This is because of two reasons. The first is the character of Belle. She's a character who is able to see the good in anybody. It's this ability that allows her to get close to Rumpelstilskin and ultimately win over his heart. She was able to get close because she didn't let his “darkness” stop her from getting to know the real him. In this episode, Regina is able to give Belle some of her memories back. By some, I mean the ones from Storybrooke. She now thinks that she's Lacey. Lacey is a character who likes to see the bad in people. She's basically the opposite of Belle. I thought that the two differing personalities was an interesting one and provided a nice contrast between the fairytale flashback and the Storybrooke story. In the flashback, she helped to reveal Mr. Gold's good side while in Storybrooke she allowed him to go dark again. Her sudden character departure is somewhat justified by the excuse although she really wasn't Lacey in the first season. She was stuck in that room after all. The second reason is because his regression at least made some sense. He had been trying to become a better person for Belle. He wants to make her fall in love with him again so that involves being bad. I mean he's not going to be winning any favors with his son but he might be able to get this version of Belle. Now obviously Belle's good side will eventually come out because that's the way this show works but at least the series is having some fun with Lacey.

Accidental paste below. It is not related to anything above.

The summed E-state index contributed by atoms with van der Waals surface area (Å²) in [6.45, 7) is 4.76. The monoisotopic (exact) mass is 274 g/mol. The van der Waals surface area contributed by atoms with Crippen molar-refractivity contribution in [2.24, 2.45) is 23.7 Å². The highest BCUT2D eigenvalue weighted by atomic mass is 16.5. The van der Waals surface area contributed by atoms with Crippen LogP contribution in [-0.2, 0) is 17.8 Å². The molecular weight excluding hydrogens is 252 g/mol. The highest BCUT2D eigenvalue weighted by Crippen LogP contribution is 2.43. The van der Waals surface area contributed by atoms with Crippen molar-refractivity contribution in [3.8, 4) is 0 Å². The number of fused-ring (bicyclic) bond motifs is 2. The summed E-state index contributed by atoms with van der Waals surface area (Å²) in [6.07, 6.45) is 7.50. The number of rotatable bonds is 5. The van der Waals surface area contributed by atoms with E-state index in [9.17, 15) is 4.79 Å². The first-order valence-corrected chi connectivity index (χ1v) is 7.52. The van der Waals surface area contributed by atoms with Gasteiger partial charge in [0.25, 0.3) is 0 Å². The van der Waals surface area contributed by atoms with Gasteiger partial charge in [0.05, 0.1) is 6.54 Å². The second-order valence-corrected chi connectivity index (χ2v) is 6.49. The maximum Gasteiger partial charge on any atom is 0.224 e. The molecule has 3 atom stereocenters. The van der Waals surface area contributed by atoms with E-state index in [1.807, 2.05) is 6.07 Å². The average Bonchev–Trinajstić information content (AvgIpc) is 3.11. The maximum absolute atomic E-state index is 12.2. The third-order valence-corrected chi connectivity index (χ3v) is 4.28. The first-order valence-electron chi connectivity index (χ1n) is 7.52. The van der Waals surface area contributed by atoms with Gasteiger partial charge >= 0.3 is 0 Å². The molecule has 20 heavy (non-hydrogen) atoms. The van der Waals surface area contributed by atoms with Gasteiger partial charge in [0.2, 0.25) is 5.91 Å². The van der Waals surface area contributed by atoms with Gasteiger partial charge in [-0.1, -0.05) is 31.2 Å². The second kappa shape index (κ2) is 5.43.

Lacey is a good episode when taken on it's own. The contrast between Lacey and Belle was very well executed and Mr. Gold's regression made some sense. It could have been a little less on-the-nose with the dialogue. The problem is that it's not a good episode when taken in relation to the rest of Once Upon a Time. It basically means any character growth that Mr. Gold has made since the beginning of the season doesn't really matter. It adds to the impression that character arcs don't really amount to much as they will revert back to their old selves by the end. With that impression, it's really hard to care about them. Why should I care about a whole bunch of people who stay the same? The stakes involving the souls of the characters ring false and ultimately it makes the television drama completely pointless. This is because in the end the most important part of any show is it's characters. If they're ultimately in stasis then nothing that happens matters.

Other Notes:

I was going to make this a mini-review but then I realized I had too much to say about it.